China's Voracious Demand For Cars Falls Dramatically
SHANGHAI (AP) — China's voracious demand for cars eased in February, as surging gasoline prices, the end of government subsidies and a major holiday took a toll on the world's biggest auto market.
The China Association of Automobile Manufacturers reported Wednesday that total sales including buses and trucks fell 33 percent in February from the month before to 1.27 million vehicles. Sales of passenger cars dropped 37 percent to 967,200 vehicles.
The 5 percent increase from a year earlier for all vehicles and 2.6 percent rise for passenger car sales represented the slowest pace of growth in more than two years.
The quasi-official automobile industry group attributed the deceleration in sales to the weeklong Lunar New Year holiday. Auto sales in China often hit a lull before picking up later in the spring.
But the market has been showing signs of cooling after the government ended subsidies for purchases of small cars and Beijing, the capital, enacted quotas for car purchases in the city.
China's vehicle sales in January-February rose about 10 percent year-on-year to 3.15 million, while output climbed 9.6 percent to 3.1 million vehicles, the report said. But that compared with an 84 percent jump in sales in the same period of last year.
Figures from the Shanghai-based China Passenger Car Association showed similar trends for sales in February.
"The impact from the policy changes was big. We estimate that sales may be reduced by at least 3 million in 2011 due to those changes," said Rao Da, secretary-general of the independent research association.
Fluctuations in demand over the past few years have sparked a debate over whether automakers — local and foreign — are overinvesting in capacity to meet overblown expectations for future demand.
But many analysts believe the market needed to settle into a more sustainable pace of expansion after years of torrid growth, and that demand will continue to expand at a relatively rapid rate.
"Auto purchasing power was overdrawn in the past two years and now it needs to accumulate again," Rao said. "The incentive policies should have been withdrawn a long time ago."
While demand for small cars and vans has cooled, sales of higher-end vehicles have remained strong as current car owners upgrade to sport-utility vehicles and imports. While sales of SUVs fell nearly 30 percent in February compared with January, they were still up nearly 50 percent from the year before.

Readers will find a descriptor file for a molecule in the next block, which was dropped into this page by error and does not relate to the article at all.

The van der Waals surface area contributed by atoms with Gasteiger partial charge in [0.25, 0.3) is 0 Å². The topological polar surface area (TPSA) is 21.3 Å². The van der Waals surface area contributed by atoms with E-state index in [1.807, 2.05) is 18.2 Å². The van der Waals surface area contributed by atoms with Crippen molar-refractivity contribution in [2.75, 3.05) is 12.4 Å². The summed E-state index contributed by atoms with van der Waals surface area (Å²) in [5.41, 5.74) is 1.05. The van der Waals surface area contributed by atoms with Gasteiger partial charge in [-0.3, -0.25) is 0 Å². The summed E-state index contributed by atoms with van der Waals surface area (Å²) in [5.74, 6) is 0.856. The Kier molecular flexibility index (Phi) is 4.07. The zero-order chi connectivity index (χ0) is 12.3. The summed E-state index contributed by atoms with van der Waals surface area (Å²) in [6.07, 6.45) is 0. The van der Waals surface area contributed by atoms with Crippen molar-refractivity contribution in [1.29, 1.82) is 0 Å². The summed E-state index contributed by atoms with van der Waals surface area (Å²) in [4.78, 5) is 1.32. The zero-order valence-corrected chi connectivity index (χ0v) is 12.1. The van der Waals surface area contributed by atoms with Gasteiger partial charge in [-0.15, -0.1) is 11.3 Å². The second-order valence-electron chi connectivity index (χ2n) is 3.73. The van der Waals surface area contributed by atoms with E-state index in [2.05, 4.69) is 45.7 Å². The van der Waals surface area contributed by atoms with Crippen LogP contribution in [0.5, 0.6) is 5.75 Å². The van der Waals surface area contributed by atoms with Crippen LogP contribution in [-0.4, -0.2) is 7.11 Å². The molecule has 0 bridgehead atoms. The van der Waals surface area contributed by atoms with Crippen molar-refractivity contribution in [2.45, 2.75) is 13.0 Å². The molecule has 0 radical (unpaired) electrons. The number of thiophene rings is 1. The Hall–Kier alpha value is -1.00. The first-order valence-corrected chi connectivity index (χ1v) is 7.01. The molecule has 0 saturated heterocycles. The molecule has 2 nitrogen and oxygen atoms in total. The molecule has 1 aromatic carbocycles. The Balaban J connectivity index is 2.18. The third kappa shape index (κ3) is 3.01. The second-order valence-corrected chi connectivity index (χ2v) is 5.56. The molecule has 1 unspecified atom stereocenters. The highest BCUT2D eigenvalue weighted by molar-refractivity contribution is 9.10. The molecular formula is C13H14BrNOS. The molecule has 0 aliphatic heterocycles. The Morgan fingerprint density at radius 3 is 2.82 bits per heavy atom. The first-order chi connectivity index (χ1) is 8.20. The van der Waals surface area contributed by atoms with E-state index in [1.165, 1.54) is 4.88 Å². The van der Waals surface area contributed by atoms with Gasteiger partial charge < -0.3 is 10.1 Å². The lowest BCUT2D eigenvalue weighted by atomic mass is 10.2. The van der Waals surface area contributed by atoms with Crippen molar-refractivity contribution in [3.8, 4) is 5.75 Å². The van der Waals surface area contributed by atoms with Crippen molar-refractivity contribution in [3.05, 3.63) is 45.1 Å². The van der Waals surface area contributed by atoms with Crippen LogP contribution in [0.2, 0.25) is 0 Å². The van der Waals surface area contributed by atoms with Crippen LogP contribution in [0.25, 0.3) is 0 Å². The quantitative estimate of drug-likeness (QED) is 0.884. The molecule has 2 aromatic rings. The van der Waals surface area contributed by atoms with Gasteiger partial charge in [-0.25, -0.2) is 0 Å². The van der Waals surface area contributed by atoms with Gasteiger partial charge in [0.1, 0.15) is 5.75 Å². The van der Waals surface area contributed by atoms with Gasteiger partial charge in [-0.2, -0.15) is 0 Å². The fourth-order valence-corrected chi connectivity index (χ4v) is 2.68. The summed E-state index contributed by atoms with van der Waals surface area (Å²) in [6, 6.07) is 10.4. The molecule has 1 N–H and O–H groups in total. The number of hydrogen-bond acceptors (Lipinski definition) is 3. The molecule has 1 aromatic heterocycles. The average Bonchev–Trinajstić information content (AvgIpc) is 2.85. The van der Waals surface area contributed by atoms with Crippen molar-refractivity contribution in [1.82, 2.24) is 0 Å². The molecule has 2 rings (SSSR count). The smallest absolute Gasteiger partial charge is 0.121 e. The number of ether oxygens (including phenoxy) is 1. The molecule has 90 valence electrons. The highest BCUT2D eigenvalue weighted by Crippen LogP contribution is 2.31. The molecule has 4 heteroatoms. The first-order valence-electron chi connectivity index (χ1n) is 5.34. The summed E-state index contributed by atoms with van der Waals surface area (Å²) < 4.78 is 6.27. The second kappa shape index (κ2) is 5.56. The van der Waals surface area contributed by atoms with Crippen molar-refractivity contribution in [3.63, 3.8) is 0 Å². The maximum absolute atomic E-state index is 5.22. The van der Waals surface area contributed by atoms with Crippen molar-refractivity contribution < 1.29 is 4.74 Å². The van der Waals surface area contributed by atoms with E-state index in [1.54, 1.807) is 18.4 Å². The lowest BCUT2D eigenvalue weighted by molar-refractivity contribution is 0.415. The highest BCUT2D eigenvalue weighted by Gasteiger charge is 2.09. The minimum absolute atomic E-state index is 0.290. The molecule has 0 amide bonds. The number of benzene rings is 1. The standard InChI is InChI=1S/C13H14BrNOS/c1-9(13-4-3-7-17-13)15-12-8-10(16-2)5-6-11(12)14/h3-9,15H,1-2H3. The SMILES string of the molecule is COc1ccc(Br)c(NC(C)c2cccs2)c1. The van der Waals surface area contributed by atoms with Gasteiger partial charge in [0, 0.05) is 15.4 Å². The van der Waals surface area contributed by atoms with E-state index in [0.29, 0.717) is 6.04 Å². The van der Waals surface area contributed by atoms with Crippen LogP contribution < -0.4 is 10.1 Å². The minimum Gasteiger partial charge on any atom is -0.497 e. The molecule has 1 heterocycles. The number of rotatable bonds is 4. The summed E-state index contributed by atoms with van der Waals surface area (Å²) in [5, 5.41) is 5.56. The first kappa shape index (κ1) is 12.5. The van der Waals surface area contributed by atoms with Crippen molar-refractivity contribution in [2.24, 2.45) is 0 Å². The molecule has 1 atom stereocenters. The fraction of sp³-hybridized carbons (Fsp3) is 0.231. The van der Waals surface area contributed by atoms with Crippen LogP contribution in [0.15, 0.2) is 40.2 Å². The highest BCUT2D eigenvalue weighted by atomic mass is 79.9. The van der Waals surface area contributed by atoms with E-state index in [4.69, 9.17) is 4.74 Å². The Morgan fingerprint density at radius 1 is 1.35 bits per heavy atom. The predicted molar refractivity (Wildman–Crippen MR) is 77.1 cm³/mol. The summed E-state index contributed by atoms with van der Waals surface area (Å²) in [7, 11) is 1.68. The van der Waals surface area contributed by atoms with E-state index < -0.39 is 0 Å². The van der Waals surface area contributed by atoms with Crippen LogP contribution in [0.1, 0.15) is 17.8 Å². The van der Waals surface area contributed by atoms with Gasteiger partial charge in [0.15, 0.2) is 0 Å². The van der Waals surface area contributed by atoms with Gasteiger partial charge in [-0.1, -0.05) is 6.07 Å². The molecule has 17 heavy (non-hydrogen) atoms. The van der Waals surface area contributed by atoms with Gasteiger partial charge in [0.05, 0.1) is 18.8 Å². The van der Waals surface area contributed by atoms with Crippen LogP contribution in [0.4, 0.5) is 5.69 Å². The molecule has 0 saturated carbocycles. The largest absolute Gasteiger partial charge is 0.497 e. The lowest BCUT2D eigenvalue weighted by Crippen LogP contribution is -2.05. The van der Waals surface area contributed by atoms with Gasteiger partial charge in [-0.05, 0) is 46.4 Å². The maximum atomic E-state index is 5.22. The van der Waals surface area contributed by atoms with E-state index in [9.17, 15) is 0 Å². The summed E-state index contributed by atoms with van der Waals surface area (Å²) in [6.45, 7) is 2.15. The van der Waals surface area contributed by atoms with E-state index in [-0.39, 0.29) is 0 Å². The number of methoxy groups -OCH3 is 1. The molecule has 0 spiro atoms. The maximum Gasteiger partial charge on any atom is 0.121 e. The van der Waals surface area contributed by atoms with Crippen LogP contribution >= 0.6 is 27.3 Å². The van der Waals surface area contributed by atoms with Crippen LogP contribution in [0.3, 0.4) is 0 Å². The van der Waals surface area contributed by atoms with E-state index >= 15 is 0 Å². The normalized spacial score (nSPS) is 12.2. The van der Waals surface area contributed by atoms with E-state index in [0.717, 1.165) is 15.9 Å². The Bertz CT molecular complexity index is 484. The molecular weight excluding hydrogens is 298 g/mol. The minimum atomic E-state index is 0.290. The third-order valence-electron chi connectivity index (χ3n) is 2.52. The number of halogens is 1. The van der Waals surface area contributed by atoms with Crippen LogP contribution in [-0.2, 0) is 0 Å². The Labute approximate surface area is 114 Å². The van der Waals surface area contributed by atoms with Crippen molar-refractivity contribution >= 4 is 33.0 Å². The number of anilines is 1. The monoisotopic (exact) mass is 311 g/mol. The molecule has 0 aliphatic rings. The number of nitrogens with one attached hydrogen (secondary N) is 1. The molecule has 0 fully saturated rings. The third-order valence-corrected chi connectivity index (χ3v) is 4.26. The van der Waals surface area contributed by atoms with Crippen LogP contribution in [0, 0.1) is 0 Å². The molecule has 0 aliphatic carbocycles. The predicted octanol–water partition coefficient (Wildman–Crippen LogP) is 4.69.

Those trends are helping blunt the impact of cooling demand on global automakers that are looking to China to provide growth they can't find elsewhere.
General Motors Co. reported that its sales in China surged 34 percent from a year earlier in February to 184,498 vehicles. However, that was far below the 268,071 sold in January.
GM, which sold 2.35 million vehicles in China last year, saw sales rise just 15 percent in January-February, to 452,570. While sales of its Buick and Chevrolet sedans have remained robust, minivan sales by its joint venture SAIC-GM-Wuling have cooled since the government ended special subsidies for rural buyers of the vehicles.
GM's biggest local partner, Shanghai Automotive Industrial Corp., reported its sales climbed 14.3 percent in February from the year before, to 283,382 vehicles.
Ford Motor Co. says its China sales rose 11 percent year-on-year in February, to 31,934 vehicles. Sales for the year have risen 16 percent, helped by strong demand for the Ford Focus mid-size sedan.
Honda Motor Corp.'s sales in China fell 6.5 percent in February from the year before, to 41,348 vehicles, although sales so far this year are up 4.4 percent to 107,028.
Su Hui, an executive with the China Automobile Dealers Association, says that apart from the usual slump in sales due to extreme winter weather in some areas, automakers were not quick to offer discounts during the Lunar New Year holiday.
"Some customers are waiting to see what happens. Sales in March will be much better, for sure," Su said. "I see more and more customers in the showrooms everyday."
Associated Press researcher Fu Ting contributed to this report.